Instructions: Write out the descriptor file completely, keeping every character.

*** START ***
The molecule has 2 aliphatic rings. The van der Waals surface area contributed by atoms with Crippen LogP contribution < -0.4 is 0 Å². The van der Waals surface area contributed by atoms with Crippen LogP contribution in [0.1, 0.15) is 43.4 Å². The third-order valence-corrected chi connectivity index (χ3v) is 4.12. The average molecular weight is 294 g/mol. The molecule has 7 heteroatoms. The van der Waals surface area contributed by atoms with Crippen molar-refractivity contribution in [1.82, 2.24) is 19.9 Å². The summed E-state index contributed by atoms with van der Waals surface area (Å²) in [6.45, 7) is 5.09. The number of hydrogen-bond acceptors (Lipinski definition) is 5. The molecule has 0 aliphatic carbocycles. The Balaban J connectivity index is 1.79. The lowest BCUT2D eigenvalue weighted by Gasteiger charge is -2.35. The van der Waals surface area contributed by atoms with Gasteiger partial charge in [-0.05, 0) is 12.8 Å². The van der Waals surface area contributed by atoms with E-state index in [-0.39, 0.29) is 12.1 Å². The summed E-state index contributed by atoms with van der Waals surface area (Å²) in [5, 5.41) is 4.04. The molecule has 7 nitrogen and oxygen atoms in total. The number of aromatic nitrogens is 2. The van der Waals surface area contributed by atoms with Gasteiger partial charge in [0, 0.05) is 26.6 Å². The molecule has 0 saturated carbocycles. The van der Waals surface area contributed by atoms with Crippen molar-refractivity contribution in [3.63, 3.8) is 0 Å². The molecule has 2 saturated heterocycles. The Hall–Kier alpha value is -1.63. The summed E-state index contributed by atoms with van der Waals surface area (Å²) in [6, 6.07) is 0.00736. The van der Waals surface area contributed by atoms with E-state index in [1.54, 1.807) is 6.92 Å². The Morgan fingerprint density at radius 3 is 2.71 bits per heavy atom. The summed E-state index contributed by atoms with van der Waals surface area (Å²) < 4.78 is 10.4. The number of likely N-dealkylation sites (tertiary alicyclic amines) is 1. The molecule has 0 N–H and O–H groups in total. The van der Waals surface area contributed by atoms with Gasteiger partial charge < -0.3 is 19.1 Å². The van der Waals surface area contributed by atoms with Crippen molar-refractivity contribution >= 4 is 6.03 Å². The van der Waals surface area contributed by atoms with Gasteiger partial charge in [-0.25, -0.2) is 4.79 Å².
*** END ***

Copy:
The molecule has 2 aliphatic rings. The van der Waals surface area contributed by atoms with Crippen LogP contribution < -0.4 is 0 Å². The van der Waals surface area contributed by atoms with Crippen LogP contribution in [0.1, 0.15) is 43.4 Å². The third-order valence-corrected chi connectivity index (χ3v) is 4.12. The average molecular weight is 294 g/mol. The molecule has 7 heteroatoms. The van der Waals surface area contributed by atoms with Crippen molar-refractivity contribution in [1.82, 2.24) is 19.9 Å². The summed E-state index contributed by atoms with van der Waals surface area (Å²) in [6.45, 7) is 5.09. The number of hydrogen-bond acceptors (Lipinski definition) is 5. The molecule has 0 aliphatic carbocycles. The Balaban J connectivity index is 1.79. The lowest BCUT2D eigenvalue weighted by Gasteiger charge is -2.35. The van der Waals surface area contributed by atoms with Gasteiger partial charge in [-0.05, 0) is 12.8 Å². The van der Waals surface area contributed by atoms with E-state index in [-0.39, 0.29) is 12.1 Å². The summed E-state index contributed by atoms with van der Waals surface area (Å²) in [5, 5.41) is 4.04. The molecule has 7 nitrogen and oxygen atoms in total. The number of aromatic nitrogens is 2. The van der Waals surface area contributed by atoms with Gasteiger partial charge in [0, 0.05) is 26.6 Å². The molecule has 0 saturated carbocycles. The van der Waals surface area contributed by atoms with Crippen molar-refractivity contribution in [3.63, 3.8) is 0 Å². The molecule has 2 saturated heterocycles. The Hall–Kier alpha value is -1.63. The summed E-state index contributed by atoms with van der Waals surface area (Å²) in [6, 6.07) is 0.00736. The van der Waals surface area contributed by atoms with E-state index in [1.54, 1.807) is 6.92 Å². The Morgan fingerprint density at radius 3 is 2.71 bits per heavy atom. The summed E-state index contributed by atoms with van der Waals surface area (Å²) < 4.78 is 10.4. The number of likely N-dealkylation sites (tertiary alicyclic amines) is 1. The molecule has 0 N–H and O–H groups in total. The van der Waals surface area contributed by atoms with Gasteiger partial charge < -0.3 is 19.1 Å². The van der Waals surface area contributed by atoms with Crippen molar-refractivity contribution >= 4 is 6.03 Å². The van der Waals surface area contributed by atoms with Gasteiger partial charge in [-0.25, -0.2) is 4.79 Å².